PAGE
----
Why the left does not promote new private and concerted centres in which it imparts its ideology

Faced with this interference by the coalition government in public classrooms, the right wing political sphere and its more conservative side have proposed a measure by which families will be able to inform themselves in advance about workshops, talks and activities that deal with such controversial topics as sexuality or gender ideology, and only later, consent to their children attending or not.

The aforementioned Eurydice report of the European Commission includes the organisation of the educational systems of the EU Member States, and it establishes the basic rights and duties of students and families.

Among those of the student is “his freedom of conscience, his religious and moral convictions, in accordance with the Constitution”, in addition to his “identity, integrity and personal dignity”. However, any student also has the duty to “participate in training activities and, especially, in school and complementary activities”. In any case, at this point, what should a student do when certain educational activities may affect his moral convictions?

Celaá is right with her statement that “children are not the property of the parents”, and indeed, there is only one relationship between the two of parental authority, as she later declared. But it is precisely from the latter that the rights and duties of families emanate, among which are “receiving religious and moral formation that is in accordance with their own convictions” and “being informed about the progress of learning and socio-educational integration of their children”. For this reason, the application of art. 155 in the Region of Murcia, intended by Victoria Rosell (deputy of Podemos) and supported by Celaá, to reverse the implantation of the “parental pin”, seems a crazy idea, since, with it, “they would veto” the right of families be informed inform of the aforementioned activities and the right to ensure an education for children based on religious and moral values ​​that best suits the principles of parents.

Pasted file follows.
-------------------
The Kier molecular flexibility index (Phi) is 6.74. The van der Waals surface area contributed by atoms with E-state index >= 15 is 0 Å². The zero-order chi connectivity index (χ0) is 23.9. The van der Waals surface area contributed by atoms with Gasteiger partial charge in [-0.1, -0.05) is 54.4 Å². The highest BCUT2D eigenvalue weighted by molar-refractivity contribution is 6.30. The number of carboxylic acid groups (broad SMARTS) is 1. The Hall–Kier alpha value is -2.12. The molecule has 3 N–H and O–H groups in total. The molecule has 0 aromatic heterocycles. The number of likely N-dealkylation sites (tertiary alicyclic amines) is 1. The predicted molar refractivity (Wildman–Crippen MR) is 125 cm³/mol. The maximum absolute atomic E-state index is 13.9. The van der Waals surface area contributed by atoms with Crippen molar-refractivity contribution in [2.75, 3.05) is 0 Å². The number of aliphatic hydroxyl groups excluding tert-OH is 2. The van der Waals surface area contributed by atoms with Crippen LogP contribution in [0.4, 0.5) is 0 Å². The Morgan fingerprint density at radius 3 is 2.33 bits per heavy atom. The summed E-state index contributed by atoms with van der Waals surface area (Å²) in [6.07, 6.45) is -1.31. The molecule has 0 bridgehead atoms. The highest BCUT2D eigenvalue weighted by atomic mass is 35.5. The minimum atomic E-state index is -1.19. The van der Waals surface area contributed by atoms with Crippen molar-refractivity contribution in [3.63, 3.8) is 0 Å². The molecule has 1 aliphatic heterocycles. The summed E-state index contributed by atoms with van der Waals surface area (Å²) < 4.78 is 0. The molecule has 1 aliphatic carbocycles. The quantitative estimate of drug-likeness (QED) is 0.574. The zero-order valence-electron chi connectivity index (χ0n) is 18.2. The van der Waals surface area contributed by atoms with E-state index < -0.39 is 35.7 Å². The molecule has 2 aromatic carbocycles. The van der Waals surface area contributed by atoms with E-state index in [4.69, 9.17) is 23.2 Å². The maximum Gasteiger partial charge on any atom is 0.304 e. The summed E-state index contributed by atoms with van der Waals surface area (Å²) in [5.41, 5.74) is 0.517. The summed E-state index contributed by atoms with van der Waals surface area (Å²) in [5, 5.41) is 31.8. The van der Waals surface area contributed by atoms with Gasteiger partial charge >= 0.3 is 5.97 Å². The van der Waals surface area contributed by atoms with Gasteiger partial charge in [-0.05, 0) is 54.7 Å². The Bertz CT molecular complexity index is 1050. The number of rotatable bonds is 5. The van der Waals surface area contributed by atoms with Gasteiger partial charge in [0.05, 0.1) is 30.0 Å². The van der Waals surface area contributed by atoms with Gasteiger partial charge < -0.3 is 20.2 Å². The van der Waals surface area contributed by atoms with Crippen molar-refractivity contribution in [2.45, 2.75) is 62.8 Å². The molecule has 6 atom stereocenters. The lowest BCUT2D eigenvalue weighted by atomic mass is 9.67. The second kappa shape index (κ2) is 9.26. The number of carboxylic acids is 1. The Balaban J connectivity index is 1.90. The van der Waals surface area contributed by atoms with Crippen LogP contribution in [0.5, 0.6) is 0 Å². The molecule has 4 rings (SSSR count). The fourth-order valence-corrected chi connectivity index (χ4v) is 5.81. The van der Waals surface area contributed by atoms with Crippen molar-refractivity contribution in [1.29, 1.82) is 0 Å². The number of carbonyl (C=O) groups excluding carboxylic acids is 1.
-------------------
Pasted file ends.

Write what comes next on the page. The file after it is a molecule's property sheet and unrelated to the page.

Furthermore, Royal Decree 126/2014, of February 28th, establishes in the seventh additional provision of article 16 that “awareness campaigns, training actions and those necessary for the promotion of equality, non-discrimination and the prevention of gender-based violence will be carried out by schools outside of school hours, through seminars, workshops and all kinds of activities”. If so, does a parent’s decision about their child’s attendance to an after-school activity that does not match their values ​​really constitute a “veto” or “educational censorship”?

It seems that the control of education does not come, therefore, from families (since it is their right and obligation to ensure that it conforms to their own values), but from the Government. In this control, one of the main causes of school failure in Spain can be traced, since, as Petja Nylaënen, from the Iberoamerican Institute of Finland, affirms, the key to the success of this Scandinavian country, with 95 percent of public schools, lies in the fact that there is “an education law that does not change completely every four or eight years” and that is kept out of the ideological shifts of political parties.

It is difficult to offer a neutral education, underpinned by principles that seek good social coexistence, if each government establishes its own moral system in public schools. For now, the concerted, and essentially private education, are a safe-conduct for families to avoid, to some degree, government ideological interference. However, this is not accessible to everyone. For this reason, a transversal education agreement is necessary, in order to free it from all ideological and partisan content, both in the teaching of civic values ​​and in the strict academic fields.

Ultimately, education is not the exclusive duty of the family: as an African saying goes, it takes an entire tribe to educate a child, but not everyone in the tribe has the same right to do so. In this sense, it is the parents who hold the primary right, and therefore the correlative duty, and not the State, whose prerogative can only be secondary. It is not a coeducation system between the two, since the responsibility and the burden fall on the family and, therefore, they are not at the same level. Only where the parents do not reach, or in the education of matters of knowledge, not ideological or moral (since these correspond to the family), the subsidiary function of the State appears. A subsidiarity that must be respected in the face of the indoctrinating desire of those who govern us.